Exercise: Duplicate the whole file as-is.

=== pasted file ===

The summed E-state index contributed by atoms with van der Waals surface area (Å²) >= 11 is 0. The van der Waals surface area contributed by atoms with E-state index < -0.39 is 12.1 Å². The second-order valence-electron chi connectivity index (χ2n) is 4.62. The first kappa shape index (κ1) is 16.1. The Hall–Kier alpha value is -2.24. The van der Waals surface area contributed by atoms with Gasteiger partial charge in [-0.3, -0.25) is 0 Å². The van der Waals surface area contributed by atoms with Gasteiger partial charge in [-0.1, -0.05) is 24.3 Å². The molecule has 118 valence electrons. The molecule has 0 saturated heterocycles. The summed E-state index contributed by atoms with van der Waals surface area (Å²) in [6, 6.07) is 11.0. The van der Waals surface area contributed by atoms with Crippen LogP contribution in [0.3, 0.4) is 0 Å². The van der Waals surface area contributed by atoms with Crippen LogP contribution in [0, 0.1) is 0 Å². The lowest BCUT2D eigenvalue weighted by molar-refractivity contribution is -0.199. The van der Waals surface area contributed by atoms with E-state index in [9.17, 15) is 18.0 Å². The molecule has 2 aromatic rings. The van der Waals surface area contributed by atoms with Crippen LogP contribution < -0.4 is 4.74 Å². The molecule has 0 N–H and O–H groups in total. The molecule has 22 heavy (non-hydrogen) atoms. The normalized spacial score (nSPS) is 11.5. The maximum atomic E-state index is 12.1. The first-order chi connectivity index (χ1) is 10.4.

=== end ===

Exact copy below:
The summed E-state index contributed by atoms with van der Waals surface area (Å²) >= 11 is 0. The van der Waals surface area contributed by atoms with E-state index < -0.39 is 12.1 Å². The second-order valence-electron chi connectivity index (χ2n) is 4.62. The first kappa shape index (κ1) is 16.1. The Hall–Kier alpha value is -2.24. The van der Waals surface area contributed by atoms with Gasteiger partial charge in [-0.3, -0.25) is 0 Å². The van der Waals surface area contributed by atoms with Gasteiger partial charge in [-0.1, -0.05) is 24.3 Å². The molecule has 118 valence electrons. The molecule has 0 saturated heterocycles. The summed E-state index contributed by atoms with van der Waals surface area (Å²) in [6, 6.07) is 11.0. The van der Waals surface area contributed by atoms with Crippen LogP contribution in [0.3, 0.4) is 0 Å². The van der Waals surface area contributed by atoms with Crippen LogP contribution in [0, 0.1) is 0 Å². The lowest BCUT2D eigenvalue weighted by molar-refractivity contribution is -0.199. The van der Waals surface area contributed by atoms with E-state index in [9.17, 15) is 18.0 Å². The molecule has 2 aromatic rings. The van der Waals surface area contributed by atoms with Crippen LogP contribution < -0.4 is 4.74 Å². The molecule has 0 N–H and O–H groups in total. The molecule has 22 heavy (non-hydrogen) atoms. The normalized spacial score (nSPS) is 11.5. The maximum atomic E-state index is 12.1. The first-order chi connectivity index (χ1) is 10.4.